This report is composed of a series of provocative essays and the proceedings of a lively and informed symposium earlier this year in Washington, and a set of recommendations extrapolated from both. While several of the subject headings are familiar ? scholarly communication, peer review, preservation of data, and e-science ? the conclusions and recommendations are not. The consensus derived from these efforts was unambiguous in calling for more aggressive intervention to better structure and manage the challenges we face.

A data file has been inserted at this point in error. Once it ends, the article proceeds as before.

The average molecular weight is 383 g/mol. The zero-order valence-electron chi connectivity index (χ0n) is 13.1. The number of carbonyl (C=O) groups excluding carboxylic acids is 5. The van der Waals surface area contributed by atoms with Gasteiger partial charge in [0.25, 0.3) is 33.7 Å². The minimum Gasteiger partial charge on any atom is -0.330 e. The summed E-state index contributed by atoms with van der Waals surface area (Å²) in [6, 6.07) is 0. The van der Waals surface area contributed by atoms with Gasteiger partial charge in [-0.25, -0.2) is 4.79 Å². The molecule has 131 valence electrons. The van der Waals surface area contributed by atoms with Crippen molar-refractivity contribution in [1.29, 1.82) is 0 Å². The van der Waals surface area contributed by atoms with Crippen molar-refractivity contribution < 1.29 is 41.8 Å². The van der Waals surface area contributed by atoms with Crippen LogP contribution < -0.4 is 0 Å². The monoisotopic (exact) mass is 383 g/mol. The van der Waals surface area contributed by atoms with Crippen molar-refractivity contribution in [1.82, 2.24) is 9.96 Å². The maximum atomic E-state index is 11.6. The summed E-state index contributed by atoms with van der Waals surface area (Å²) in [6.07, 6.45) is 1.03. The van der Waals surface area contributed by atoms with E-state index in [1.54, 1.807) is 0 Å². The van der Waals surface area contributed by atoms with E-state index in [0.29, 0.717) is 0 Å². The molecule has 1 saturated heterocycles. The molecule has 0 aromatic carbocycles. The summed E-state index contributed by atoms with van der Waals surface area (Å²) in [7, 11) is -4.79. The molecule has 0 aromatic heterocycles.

Common themes include collaboration between librarians, faculty, and information technology experts to articulate strategies and tactical approaches to a rapidly changing environment. This represents a broad research agenda that cannot be executed by a single profession. We are asked collectively to rethink current hiring practices, to provide for new career paths and opportunities for professional development, and to consider redefining libraries as multi-institutional entities. The latter entails a mandate to eliminate redundancy by calibrating resources, staff, and infrastructure functions to the collective enterprise of the federated institutions. This transcends the traditional concept of a library (and by extension a university or college) while preserving the programmatic strengths and mission of the individual schools, and in fact should enhance intellectual productivity in a far more cost-effective fashion.